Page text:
Guest opinion by KEITH PANGBORN
Keith Pangborn is a Ketchum resident
a broker with the Sun Valley Group real estate firm.
Last week, I proudly joined over 130 Idaho
business leaders in sending letters of support for a Boulder-White Clouds
wilderness to Congressman Mike Simpson. These business people include doctors,
accountants, outdoor retailers, restaurant owners, dentists, developers, grocery
and bookstore owners. Business leaders from across the state have come together
to send a clear message: protecting the Boulder-White Cloud mountains as
wilderness makes good sense for Idaho. Wilderness is one important piece of an
economic strategy that will lead to a more diverse, more stable and more
prosperous local economy and a brighter future for Idaho children.
As a member of the Wood River Valley
community, I support the Boulder-White Cloud wilderness efforts for two reasons.
First, as Broker of SVG Real Estate, I believe wilderness designation will be a
catalyst for sustained economic growth for all of Idaho.
Having been in the real estate industry
for the past 10 years I am familiar with the main reason people move here; it's
our beautiful pristine state. Wilderness designation will only enhance this
perception. Secondly, and most importantly, the Boulder-White Clouds are a
unique place that should be protected for future generations to enjoy. I have
spent many hours in this magical place hiking, fishing and skiing and only hope
the same for my grandchildren and yours. I believe this special Idaho place
deserves wilderness protection and wilderness protection here will benefit the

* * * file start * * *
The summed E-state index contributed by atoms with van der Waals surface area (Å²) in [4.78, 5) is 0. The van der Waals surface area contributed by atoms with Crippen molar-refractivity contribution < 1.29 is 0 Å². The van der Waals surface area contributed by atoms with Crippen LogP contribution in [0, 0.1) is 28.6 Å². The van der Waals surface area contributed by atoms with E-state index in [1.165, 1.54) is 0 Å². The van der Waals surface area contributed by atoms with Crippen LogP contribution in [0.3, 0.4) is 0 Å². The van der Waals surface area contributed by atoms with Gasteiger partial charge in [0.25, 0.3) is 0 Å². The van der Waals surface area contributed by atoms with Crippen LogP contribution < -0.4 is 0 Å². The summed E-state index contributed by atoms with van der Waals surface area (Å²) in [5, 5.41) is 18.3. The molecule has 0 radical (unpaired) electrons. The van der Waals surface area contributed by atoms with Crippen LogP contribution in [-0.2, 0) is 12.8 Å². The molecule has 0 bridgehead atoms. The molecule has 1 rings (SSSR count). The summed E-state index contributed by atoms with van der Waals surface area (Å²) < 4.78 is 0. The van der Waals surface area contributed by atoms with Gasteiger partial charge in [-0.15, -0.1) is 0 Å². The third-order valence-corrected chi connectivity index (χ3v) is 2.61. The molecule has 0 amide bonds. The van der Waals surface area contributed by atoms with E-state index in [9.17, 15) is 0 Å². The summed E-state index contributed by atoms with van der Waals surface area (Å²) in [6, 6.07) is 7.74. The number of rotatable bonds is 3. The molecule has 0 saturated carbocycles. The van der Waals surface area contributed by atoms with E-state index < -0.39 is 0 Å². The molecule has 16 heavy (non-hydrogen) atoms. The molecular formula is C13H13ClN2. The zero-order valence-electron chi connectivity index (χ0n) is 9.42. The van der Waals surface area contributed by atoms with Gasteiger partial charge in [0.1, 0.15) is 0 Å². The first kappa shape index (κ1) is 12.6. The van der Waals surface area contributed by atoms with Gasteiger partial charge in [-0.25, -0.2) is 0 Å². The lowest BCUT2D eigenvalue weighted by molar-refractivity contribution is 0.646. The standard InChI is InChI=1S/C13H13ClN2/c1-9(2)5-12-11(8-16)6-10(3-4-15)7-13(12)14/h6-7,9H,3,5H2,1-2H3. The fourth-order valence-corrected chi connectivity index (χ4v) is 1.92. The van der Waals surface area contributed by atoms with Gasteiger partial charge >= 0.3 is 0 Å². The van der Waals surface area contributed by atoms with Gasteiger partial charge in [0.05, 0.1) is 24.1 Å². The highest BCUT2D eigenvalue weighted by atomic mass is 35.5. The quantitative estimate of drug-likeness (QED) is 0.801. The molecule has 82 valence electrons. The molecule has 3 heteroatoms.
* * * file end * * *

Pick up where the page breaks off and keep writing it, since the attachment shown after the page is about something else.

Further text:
local and state economy.
The money that wilderness brings in to
Idaho businesses is significant. According to consumer reporting,
recreation-based businesses, such as Idaho River Sports, Backwoods Mountain
Sports, and Jimmy’s All-Seasons Angler, generated roughly $40 million in sales
Having more protected wild places in Idaho
will help us compete as an attractive job market. One example of this is the
growth of the technology industry in Idaho, which has "led to many new residents
and customers. Employees value what wilderness offers--solitude, beautiful
scenery, and opportunities to hike, hunt, and fish.
The connections between protected public
lands and economic success are documented. An economic review of the counties
that contain our largest National Parks shows that over the past 30 years, job
growth was three times faster than the national average, and incomes jumped
twice as fast. The Institute for Southern Studies in Durham, North Carolina,
reports "states that do the most to protect their natural resources also wind up
with the strongest economies and the best jobs."
Most importantly, a recent report entitled
"Working Around the White Clouds" by the Sonoran Institute highlighted these
connections on a local level. The report notes the economic opportunities that
wilderness designation for the White Clouds has to offer Blaine, Butte and
Custer counties. These opportunities include job creation in the private and
public sector and attraction of retirees, who spend their money locally.
Protection of the Boulder-White Clouds
would support hunting, fishing, and wildlife watching, which also benefit the
Idaho economy. In 2001, Idaho anglers spent $409 million on trips, tackle, and
other items and fishing created 7,773 Idaho jobs, according to the Idaho
Department of Fish and Game. Likewise, Idaho hunters spent $319 million on trips
As a local business owner, I believe it is
vital that places like Boulder-White Clouds stay just as they are for us, our
children, and their children to enjoy. Wilderness is part of what makes this
state such a special and attractive place to live and visit. And the bottom line
is that it's just good business sense. Congressman Mike Simpson, R-Idaho, is to
be commended for his efforts to preserve our wild lands.